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'Distressing and harmful' | Anti-Semitic flyers found in Missouri City neighborhood

"I want to make clear that we all must stand together and condemn racism, anti-Semitism, and discrimination in all forms," County Judge KP George said.

FORT BEND COUNTY, Texas — After anti-Semitic letters were found in a Missouri City neighborhood, Fort Bend County Judge KP George is speaking out against discrimination and prejudice.

The Missouri City Police Department says they recovered more than 80 flyers Thursday.

George says these types of crimes will not be tolerated in Fort Bend County, the most diverse county in the country.

"Our community leaders, law enforcement and I share the concern that these disturbing acts of intolerance are equally distressing and harmful to individuals and our communities," George said in a statement released Friday. "I want to make clear that we all must stand together and condemn racism, antisemitism, and discrimination in all forms."

The judge said he fully supports the local law enforcement in conducting a full and thorough investigation.

Neighbors in the Oyster Creek subdivision in Missouri City say the flyers were found inside plastic bags thrown onto their yards and driveways.

"It's obviously disturbing,” Kevin Shagi said.

One of the flyers accuses Jewish people of having some sort of COVID agenda, another condemns Judaism.

“It seems ominous for this neighborhood,” Shaqi said.

"Sadly the hate exists, and it crosses all sections of our community," said Randy Czarlinsky, the Regional Director of the American Jewish Committee. “Really, the Jewish community can speak out, but it’s also very important for other faith and ethnic leaders to speak out about the anti-Semitism that's occurring."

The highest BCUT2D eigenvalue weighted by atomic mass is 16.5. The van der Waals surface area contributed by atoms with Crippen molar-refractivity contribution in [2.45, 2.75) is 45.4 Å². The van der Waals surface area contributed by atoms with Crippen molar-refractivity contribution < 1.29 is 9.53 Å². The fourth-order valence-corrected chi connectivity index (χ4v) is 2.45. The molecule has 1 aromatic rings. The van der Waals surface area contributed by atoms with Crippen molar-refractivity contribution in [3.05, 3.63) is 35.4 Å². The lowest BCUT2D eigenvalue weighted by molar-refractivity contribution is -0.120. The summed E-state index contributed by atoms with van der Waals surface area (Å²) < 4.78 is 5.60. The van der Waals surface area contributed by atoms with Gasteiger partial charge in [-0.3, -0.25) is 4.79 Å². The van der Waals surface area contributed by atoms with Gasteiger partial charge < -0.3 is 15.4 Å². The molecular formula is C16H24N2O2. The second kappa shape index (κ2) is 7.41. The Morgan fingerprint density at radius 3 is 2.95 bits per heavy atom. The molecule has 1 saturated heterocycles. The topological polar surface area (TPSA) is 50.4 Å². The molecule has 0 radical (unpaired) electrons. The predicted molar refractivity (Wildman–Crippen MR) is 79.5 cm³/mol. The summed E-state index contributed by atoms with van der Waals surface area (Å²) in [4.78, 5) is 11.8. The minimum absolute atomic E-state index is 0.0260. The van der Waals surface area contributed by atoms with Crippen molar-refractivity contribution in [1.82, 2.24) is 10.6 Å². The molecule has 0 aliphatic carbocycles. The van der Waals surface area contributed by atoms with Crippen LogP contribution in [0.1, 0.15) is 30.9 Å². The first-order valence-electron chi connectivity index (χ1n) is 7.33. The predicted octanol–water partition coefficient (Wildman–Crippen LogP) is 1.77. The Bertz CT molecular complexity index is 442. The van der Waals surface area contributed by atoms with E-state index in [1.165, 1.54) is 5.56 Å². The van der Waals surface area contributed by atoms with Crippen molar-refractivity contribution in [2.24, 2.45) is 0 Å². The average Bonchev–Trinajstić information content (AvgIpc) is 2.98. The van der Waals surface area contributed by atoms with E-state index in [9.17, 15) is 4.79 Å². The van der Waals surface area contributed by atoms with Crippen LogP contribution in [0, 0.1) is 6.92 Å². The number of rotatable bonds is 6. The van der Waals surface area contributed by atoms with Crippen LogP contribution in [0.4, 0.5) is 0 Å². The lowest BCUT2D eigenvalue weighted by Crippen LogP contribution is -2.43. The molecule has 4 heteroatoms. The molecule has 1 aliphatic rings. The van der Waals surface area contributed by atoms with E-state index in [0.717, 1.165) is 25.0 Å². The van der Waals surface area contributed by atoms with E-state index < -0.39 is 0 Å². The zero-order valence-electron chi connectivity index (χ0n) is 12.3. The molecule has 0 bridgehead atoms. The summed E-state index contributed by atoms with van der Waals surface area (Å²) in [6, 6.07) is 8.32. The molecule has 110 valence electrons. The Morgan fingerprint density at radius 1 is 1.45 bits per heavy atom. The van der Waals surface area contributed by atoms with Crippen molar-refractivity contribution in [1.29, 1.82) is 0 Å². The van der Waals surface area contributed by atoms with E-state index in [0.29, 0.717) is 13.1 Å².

Czarlinsky believes it’s bringing attention to the call for unity.

Mark Toubin, a regional director for the Anti-Defamation League, responded to the judge's post about the incident and thanked him his support in combating hate and promoting inclusiveness.

 The flyers were distributed as Jewish community members are closing out the Hanukkah holiday.

Missouri City Police say they’re working to gather surveillance video from the area. Since the flyers did not include any sort of threat, it’s unclear if the suspect (s) will face any charges.

Those who have experienced or witnessed an incident of antisemitism, or any form of hate, can submit a report to ADL for help.

Read the KP George's full statement

"In Fort Bend County, we welcome the rich and colorful tapestry of all communities. Racial, ethnic, and antisemitic terror have no place anywhere, especially not in Fort Bend County. The concerning surge of hate we've seen in the last several years is not acceptable and is a danger that threatens us all. Discrimination and harassment of individuals or groups based on race, religion, ancestry, place of origin, ethnic origin, citizenship, or any other identity are intolerable. As County Judge of one of the most ethnically diverse counties in the country, I want to make clear that we all must stand together and condemn racism, antisemitism, and discrimination in all forms. Our community leaders, law enforcement and I share the concern that these disturbing acts of intolerance are equally distressing and harmful to individuals and our communities. Fort Bend County is leading the way on how a diverse community can come together as one and be inspired and dedicated to meeting and building relationships with each other in various communities outside of their normal purview. The values of diversity, inclusion, respect, and civility are fundamental. Hatred and violence against Jewish people, African Americans, Asian-Americans and Pacific Islanders, LGBTQ+ communities, immigrants, refugees, and others are despicable. We must come together in this country and in our communities to end hate, racism, antisemitism, and intolerance."

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